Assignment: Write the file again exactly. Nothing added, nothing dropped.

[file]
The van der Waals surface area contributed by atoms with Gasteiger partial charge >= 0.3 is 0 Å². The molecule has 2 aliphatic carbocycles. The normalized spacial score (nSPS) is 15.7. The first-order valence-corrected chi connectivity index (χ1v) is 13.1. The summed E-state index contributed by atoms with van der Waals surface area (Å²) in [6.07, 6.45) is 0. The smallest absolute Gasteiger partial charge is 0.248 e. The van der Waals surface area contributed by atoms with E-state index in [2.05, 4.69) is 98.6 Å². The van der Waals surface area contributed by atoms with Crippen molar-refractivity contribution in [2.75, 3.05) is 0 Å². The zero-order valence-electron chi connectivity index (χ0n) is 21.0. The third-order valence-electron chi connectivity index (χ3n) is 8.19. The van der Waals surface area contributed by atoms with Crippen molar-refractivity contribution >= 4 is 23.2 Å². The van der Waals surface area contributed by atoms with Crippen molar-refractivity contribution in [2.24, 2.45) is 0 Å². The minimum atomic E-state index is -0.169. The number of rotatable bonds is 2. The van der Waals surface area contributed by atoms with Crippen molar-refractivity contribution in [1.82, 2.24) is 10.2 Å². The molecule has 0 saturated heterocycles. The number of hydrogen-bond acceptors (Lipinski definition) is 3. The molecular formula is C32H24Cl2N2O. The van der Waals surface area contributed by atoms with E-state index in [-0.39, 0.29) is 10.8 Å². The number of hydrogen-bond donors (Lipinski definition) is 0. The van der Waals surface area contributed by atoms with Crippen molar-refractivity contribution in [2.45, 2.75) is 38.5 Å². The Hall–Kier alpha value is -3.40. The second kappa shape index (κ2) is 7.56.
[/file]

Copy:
The van der Waals surface area contributed by atoms with Gasteiger partial charge >= 0.3 is 0 Å². The molecule has 2 aliphatic carbocycles. The normalized spacial score (nSPS) is 15.7. The first-order valence-corrected chi connectivity index (χ1v) is 13.1. The summed E-state index contributed by atoms with van der Waals surface area (Å²) in [6.07, 6.45) is 0. The smallest absolute Gasteiger partial charge is 0.248 e. The van der Waals surface area contributed by atoms with E-state index in [2.05, 4.69) is 98.6 Å². The van der Waals surface area contributed by atoms with Crippen molar-refractivity contribution in [2.75, 3.05) is 0 Å². The zero-order valence-electron chi connectivity index (χ0n) is 21.0. The third-order valence-electron chi connectivity index (χ3n) is 8.19. The van der Waals surface area contributed by atoms with Crippen molar-refractivity contribution >= 4 is 23.2 Å². The van der Waals surface area contributed by atoms with Crippen molar-refractivity contribution in [2.24, 2.45) is 0 Å². The minimum atomic E-state index is -0.169. The number of rotatable bonds is 2. The van der Waals surface area contributed by atoms with Crippen molar-refractivity contribution in [1.82, 2.24) is 10.2 Å². The molecule has 0 saturated heterocycles. The number of hydrogen-bond acceptors (Lipinski definition) is 3. The molecular formula is C32H24Cl2N2O. The van der Waals surface area contributed by atoms with E-state index in [-0.39, 0.29) is 10.8 Å². The number of hydrogen-bond donors (Lipinski definition) is 0. The van der Waals surface area contributed by atoms with Crippen molar-refractivity contribution in [2.45, 2.75) is 38.5 Å². The Hall–Kier alpha value is -3.40. The second kappa shape index (κ2) is 7.56.